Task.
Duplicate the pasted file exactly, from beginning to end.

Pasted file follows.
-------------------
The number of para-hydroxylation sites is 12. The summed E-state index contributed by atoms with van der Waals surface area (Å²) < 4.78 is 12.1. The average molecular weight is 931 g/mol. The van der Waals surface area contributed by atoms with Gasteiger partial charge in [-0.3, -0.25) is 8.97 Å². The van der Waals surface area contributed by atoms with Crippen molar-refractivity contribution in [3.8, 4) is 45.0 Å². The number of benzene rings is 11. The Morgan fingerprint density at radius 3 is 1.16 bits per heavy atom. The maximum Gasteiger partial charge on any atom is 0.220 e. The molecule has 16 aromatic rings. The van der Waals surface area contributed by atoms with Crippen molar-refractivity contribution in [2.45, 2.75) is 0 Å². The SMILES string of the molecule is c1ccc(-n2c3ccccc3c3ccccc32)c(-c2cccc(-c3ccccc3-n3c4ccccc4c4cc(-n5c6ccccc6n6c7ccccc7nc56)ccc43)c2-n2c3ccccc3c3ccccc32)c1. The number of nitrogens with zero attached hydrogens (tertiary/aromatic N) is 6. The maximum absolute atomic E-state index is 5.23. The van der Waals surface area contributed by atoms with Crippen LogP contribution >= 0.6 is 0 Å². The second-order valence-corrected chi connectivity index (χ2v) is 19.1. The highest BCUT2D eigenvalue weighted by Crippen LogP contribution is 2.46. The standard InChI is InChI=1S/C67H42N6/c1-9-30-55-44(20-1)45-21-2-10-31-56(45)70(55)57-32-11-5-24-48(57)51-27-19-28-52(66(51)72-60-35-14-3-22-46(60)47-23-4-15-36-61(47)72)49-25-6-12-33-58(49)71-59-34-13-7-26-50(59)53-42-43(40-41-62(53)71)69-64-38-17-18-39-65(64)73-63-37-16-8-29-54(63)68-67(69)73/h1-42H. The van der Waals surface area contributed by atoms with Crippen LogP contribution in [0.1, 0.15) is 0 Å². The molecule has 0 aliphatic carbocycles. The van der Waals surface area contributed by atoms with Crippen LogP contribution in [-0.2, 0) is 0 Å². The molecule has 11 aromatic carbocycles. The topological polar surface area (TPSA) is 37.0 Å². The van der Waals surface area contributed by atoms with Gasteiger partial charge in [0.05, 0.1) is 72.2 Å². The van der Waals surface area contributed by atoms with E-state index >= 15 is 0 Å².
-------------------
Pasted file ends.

The number of para-hydroxylation sites is 12. The summed E-state index contributed by atoms with van der Waals surface area (Å²) < 4.78 is 12.1. The average molecular weight is 931 g/mol. The van der Waals surface area contributed by atoms with Gasteiger partial charge in [-0.3, -0.25) is 8.97 Å². The van der Waals surface area contributed by atoms with Crippen molar-refractivity contribution in [3.8, 4) is 45.0 Å². The number of benzene rings is 11. The Morgan fingerprint density at radius 3 is 1.16 bits per heavy atom. The maximum Gasteiger partial charge on any atom is 0.220 e. The molecule has 16 aromatic rings. The van der Waals surface area contributed by atoms with Crippen molar-refractivity contribution in [2.45, 2.75) is 0 Å². The SMILES string of the molecule is c1ccc(-n2c3ccccc3c3ccccc32)c(-c2cccc(-c3ccccc3-n3c4ccccc4c4cc(-n5c6ccccc6n6c7ccccc7nc56)ccc43)c2-n2c3ccccc3c3ccccc32)c1. The number of nitrogens with zero attached hydrogens (tertiary/aromatic N) is 6. The maximum absolute atomic E-state index is 5.23. The van der Waals surface area contributed by atoms with Crippen LogP contribution >= 0.6 is 0 Å². The second-order valence-corrected chi connectivity index (χ2v) is 19.1. The highest BCUT2D eigenvalue weighted by Crippen LogP contribution is 2.46. The standard InChI is InChI=1S/C67H42N6/c1-9-30-55-44(20-1)45-21-2-10-31-56(45)70(55)57-32-11-5-24-48(57)51-27-19-28-52(66(51)72-60-35-14-3-22-46(60)47-23-4-15-36-61(47)72)49-25-6-12-33-58(49)71-59-34-13-7-26-50(59)53-42-43(40-41-62(53)71)69-64-38-17-18-39-65(64)73-63-37-16-8-29-54(63)68-67(69)73/h1-42H. The van der Waals surface area contributed by atoms with Crippen LogP contribution in [0.1, 0.15) is 0 Å². The molecule has 0 aliphatic carbocycles. The van der Waals surface area contributed by atoms with Crippen LogP contribution in [-0.2, 0) is 0 Å². The molecule has 11 aromatic carbocycles. The topological polar surface area (TPSA) is 37.0 Å². The van der Waals surface area contributed by atoms with Gasteiger partial charge in [0.05, 0.1) is 72.2 Å². The van der Waals surface area contributed by atoms with E-state index >= 15 is 0 Å².